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Iraqi govt. forces find Daesh prison for Izadi women in western Mosul

This picture provided by the Iraqi Ministry of Defense shows a view of Daesh prison for Izadi women in the recently-liberated 17th Tammuz neighborhood of western Mosul, Iraq, on June 11, 2017.

Iraqi army soldiers have discovered a detention facility in the western flank of Mosul, which members of the Daesh Takfiri terrorist group used to incarcerate women from the Izadi minority group.

Iraq's Ministry of Defense, in a statement released on Sunday, announced that the government forces found the prison in the recently-liberated 17th Tammuz neighborhoods of Mosul, located some 400 kilometers (250 miles) north of the capital Baghdad.

A military official, speaking on condition of anonymity, said the building also incorporated a so-called judicial tribunal, where army soldiers could recover dozens of classified papers.

The official added that Daesh had installed a comprehensive CCTV surveillance system across the building for the principal purposes of keeping an eye on the movements of the female detainees.

An unnamed commander said Daesh militants had set up the prison in the 17th Tammuz neighborhood as they never thought army soldiers would recapture the area.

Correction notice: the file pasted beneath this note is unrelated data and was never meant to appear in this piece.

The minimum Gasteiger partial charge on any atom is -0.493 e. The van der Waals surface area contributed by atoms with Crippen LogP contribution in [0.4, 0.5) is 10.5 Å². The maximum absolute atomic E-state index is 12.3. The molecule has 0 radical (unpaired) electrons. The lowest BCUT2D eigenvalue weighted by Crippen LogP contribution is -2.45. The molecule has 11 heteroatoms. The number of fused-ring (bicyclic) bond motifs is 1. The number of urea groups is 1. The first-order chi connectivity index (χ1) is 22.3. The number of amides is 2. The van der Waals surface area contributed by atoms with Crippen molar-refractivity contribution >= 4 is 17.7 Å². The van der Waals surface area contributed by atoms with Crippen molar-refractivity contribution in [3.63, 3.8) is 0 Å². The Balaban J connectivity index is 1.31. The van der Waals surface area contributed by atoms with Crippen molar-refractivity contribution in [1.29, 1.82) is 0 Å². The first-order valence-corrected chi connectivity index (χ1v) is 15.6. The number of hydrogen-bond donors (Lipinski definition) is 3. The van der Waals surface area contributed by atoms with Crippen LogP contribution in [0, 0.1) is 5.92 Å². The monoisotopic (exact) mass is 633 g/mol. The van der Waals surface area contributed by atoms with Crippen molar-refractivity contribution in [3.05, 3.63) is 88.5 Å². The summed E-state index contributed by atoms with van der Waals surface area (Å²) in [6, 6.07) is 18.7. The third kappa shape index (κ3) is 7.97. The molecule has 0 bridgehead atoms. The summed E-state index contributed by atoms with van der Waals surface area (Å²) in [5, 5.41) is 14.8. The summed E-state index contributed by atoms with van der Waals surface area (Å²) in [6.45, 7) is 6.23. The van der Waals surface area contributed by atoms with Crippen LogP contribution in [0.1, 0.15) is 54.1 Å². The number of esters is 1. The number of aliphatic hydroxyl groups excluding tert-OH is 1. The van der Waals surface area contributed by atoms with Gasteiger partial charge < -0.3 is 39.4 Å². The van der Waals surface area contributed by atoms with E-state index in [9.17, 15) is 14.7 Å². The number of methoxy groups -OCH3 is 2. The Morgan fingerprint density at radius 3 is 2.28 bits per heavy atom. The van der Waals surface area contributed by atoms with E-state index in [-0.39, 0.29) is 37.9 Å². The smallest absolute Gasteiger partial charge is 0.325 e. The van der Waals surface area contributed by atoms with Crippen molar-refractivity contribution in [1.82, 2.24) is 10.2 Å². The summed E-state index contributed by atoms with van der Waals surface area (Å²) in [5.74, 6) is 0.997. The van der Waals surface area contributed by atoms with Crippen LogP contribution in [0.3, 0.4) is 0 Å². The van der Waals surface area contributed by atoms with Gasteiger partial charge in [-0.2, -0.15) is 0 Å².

Commander of the Federal Police Forces Lieutenant General Raed Shaker Jawdat said on May 20 that his forces had fully recaptured 17th Tammuz and Eqtesadieen neighborhoods of Mosul, and set up barricades and barriers in the liberated areas, Arabic-language al-Sumaria television network reported.

He added that 66 Daesh terrorists had been killed while 13 explosive-laden cars and nine motorcycle bombs had been destroyed during the operations.

Iraqi government forces advance in western Mosul's Zanjili neighborhood on June 9, 2017, during ongoing battles to retake the city from Daesh Takfiri terrorists.  (Photo by AFP)

On March 13, Iraqi forces in western Mosul regained control over a textile factory that Daesh used as a jail to hold women.

“Daesh imprisoned nearly 300 women in the building,” Gayath Surchi, the speaker of the Patriotic Union of Kurdistan in Mosul said at the time.

Surchi added that the women were transferred to refugee camps in northern Mosul, where they were identified and later reunited with their families.

“Their ages vary between 20 to 70 years old and some of them speak Kurdish,” he pointed out.

Back in August 2014, Daesh terrorists overran Sinjar, killing, raping, and enslaving large numbers of Izadis. The town was recaptured on November 13, 2015, during a two-day operation by Peshmerga forces and Izadi fighters.

The Office of Kidnapped Affairs in the northern Iraqi city of Dohuk says around 3,500 Izadi Kurds are being held captive in the Daesh-held areas, and that a large proportion of the abductees are women and children.

Iraqi army soldiers and volunteer fighters from the Popular Mobilization Units, commonly known by their Arabic name, Hashd al-Sha’abi, have made sweeping gains against the Takfiri elements since launching the Mosul operation on October 17, 2016.

The Iraqi forces took control of eastern Mosul in January after 100 days of fighting, and launched the battle in the west on February 19.

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